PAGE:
1. Ensure you have “transparency trained” leadership stakeholders in place and have full buy-in across supply chain, sustainability, corporate governance, brand and marketing 

Accountability doesn’t sit in just one business unit, transparency is a team effort. At Provenance one of our first jobs with a new client is to create a shared language and way of working together to ensure we have buy-in across the company.

2. Public or not, you need proof to back up every marketing claim related to supply chain and impact 

Brands can’t mark their own homework. Provenance devised Proof Points to ensure transparency comms always have credible, materially relevant evidence.

A Proof Point is an interactive statement a brand can make about the impact of their business or products. It connects what they say to information from their business operations or supply chain. See how Cult Beauty is using Proof Points to deliver proven information around the social and environmental impact of products on e-commerce.

3. Transparency requires management: Internal roadmapping of supply chain and impact initiatives that ladder up to a communications plan with gateways 

Transparency requires a strategy and it’s not just a communications plan. It starts with supply chain and sustainability teams and ends with marketing measurement. It’s a complex area for many companies. If treated as a supply chain initiative alone, your brand won’t benefit. If treated as a marketing campaign, you’ll get called out. There must be robust gateways (go – no go) in place to prevent the company from talking about something in a way that doesn’t reflect reality.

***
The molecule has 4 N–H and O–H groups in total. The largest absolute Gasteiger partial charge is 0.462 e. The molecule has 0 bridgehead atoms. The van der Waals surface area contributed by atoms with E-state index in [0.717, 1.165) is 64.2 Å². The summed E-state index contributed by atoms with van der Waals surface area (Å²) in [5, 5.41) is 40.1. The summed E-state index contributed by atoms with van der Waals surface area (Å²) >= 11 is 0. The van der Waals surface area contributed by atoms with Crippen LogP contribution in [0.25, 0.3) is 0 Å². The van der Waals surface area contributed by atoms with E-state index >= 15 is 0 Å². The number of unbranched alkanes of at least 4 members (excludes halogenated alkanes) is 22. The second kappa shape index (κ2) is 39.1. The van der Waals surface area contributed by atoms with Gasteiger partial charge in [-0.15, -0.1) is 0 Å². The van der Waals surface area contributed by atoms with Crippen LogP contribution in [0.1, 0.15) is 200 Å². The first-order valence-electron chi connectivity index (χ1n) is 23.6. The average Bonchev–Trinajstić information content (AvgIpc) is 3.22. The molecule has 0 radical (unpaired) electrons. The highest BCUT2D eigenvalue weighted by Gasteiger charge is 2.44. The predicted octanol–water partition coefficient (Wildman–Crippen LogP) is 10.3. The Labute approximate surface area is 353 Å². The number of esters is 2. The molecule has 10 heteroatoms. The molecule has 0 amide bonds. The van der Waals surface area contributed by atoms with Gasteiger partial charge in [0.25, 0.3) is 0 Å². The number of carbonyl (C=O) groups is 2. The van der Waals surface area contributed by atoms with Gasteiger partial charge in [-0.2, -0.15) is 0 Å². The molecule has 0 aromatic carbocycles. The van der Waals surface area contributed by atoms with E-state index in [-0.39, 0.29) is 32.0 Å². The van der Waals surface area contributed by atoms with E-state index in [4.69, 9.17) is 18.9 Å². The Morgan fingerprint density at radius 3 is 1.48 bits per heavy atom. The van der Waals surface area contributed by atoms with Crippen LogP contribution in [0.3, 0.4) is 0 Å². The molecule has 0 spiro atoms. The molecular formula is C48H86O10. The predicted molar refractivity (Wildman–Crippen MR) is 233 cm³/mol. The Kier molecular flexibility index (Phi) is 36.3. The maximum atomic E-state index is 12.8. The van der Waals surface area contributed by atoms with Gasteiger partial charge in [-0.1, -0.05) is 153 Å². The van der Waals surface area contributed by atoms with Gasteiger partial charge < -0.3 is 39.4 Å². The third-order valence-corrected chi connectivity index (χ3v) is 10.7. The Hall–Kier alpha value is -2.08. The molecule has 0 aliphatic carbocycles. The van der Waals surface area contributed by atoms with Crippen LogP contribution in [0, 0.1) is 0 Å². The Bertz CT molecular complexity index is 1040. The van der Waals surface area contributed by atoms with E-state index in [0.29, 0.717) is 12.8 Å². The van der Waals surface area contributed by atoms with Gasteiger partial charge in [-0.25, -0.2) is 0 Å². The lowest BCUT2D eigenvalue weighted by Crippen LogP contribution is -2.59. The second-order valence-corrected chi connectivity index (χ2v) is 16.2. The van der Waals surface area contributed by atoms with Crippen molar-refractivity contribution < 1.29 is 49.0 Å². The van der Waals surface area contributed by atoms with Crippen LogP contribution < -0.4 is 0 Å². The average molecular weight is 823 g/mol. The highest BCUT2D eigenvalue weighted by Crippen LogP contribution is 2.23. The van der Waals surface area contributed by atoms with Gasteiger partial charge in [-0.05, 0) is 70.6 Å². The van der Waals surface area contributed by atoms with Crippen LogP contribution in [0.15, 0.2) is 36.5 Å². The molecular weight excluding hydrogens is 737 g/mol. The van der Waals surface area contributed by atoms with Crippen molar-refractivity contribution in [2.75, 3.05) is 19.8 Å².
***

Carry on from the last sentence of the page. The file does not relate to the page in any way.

4. Sometimes it’s good for brands to be vulnerable through two-way communication channels, particularly when you aren’t there yet 

Oatly made their 2018 impact failures clear

Transparency isn’t just about showing off credentials, it’s about starting a conversation with your stakeholders, customers and employees. Opening the door to bring your sustainability report designed for shareholders to real people. This means explaining your commitments, not just your achievements.

5. Show progress through consistent, comprehensive communications internally and externally 

For a brand the size of Everlane a yearly impact report is a must. It can be an overwhelming task as an SME, but if you are making claims and commitments, ultimately you must report against them. We have seen some great examples from SMEs, including Organic Basics and Natoora. And ones to aspire to from larger groups like Innocent’s latest and Kering’s biodiversity strategy.

Ultimately, I think Everlane’s transparent approach did inspire positive change in many brands, as sometimes only great marketing can. But it’s clear they need to take action fast to correct their mistakes and get back to executing on their original vision. In a statement to The Times, Everlane founder Michael Preysman said that the company had “urgent work to do to rewrite Everlane’s code of ethics.” They are certainly under the spotlight, as will be the very longtail of direct-to-consumer brands they inspired.

Thinking about your own transparency initiative? Let’s chat

🔎 See how we’re bringing more transparency to the supply chain and proving sustainability in our latest fashion project.